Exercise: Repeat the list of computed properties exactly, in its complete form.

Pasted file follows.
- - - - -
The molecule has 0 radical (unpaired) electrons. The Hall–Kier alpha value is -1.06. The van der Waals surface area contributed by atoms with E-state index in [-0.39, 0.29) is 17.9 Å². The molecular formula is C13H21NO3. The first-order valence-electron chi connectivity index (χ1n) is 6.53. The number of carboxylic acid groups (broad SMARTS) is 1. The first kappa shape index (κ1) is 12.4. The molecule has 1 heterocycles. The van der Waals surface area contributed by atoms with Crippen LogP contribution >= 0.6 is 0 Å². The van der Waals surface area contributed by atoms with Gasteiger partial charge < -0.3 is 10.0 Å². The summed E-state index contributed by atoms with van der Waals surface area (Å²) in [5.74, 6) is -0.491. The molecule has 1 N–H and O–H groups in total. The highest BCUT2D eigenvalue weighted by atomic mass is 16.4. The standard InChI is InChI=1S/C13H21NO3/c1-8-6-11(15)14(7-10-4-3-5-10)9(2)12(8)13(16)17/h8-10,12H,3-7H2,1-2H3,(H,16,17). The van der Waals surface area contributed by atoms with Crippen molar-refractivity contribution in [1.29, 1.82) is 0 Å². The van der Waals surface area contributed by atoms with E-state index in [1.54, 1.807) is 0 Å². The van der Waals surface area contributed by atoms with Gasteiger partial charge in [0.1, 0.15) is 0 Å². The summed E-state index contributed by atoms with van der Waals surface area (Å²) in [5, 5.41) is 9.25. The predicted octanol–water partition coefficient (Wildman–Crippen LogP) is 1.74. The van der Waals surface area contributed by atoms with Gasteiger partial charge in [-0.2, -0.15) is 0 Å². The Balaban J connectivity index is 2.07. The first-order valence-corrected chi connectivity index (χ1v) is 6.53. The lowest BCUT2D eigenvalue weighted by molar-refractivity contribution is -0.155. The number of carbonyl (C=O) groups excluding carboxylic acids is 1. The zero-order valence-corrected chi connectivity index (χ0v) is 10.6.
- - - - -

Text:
The molecule has 0 radical (unpaired) electrons. The Hall–Kier alpha value is -1.06. The van der Waals surface area contributed by atoms with E-state index in [-0.39, 0.29) is 17.9 Å². The molecular formula is C13H21NO3. The first-order valence-electron chi connectivity index (χ1n) is 6.53. The number of carboxylic acid groups (broad SMARTS) is 1. The first kappa shape index (κ1) is 12.4. The molecule has 1 heterocycles. The van der Waals surface area contributed by atoms with Crippen LogP contribution >= 0.6 is 0 Å². The van der Waals surface area contributed by atoms with Gasteiger partial charge < -0.3 is 10.0 Å². The summed E-state index contributed by atoms with van der Waals surface area (Å²) in [5.74, 6) is -0.491. The molecule has 1 N–H and O–H groups in total. The highest BCUT2D eigenvalue weighted by atomic mass is 16.4. The standard InChI is InChI=1S/C13H21NO3/c1-8-6-11(15)14(7-10-4-3-5-10)9(2)12(8)13(16)17/h8-10,12H,3-7H2,1-2H3,(H,16,17). The van der Waals surface area contributed by atoms with Crippen molar-refractivity contribution in [1.29, 1.82) is 0 Å². The van der Waals surface area contributed by atoms with E-state index in [1.54, 1.807) is 0 Å². The van der Waals surface area contributed by atoms with Gasteiger partial charge in [0.1, 0.15) is 0 Å². The summed E-state index contributed by atoms with van der Waals surface area (Å²) in [5, 5.41) is 9.25. The predicted octanol–water partition coefficient (Wildman–Crippen LogP) is 1.74. The van der Waals surface area contributed by atoms with Gasteiger partial charge in [-0.2, -0.15) is 0 Å². The Balaban J connectivity index is 2.07. The first-order valence-corrected chi connectivity index (χ1v) is 6.53. The lowest BCUT2D eigenvalue weighted by molar-refractivity contribution is -0.155. The number of carbonyl (C=O) groups excluding carboxylic acids is 1. The zero-order valence-corrected chi connectivity index (χ0v) is 10.6.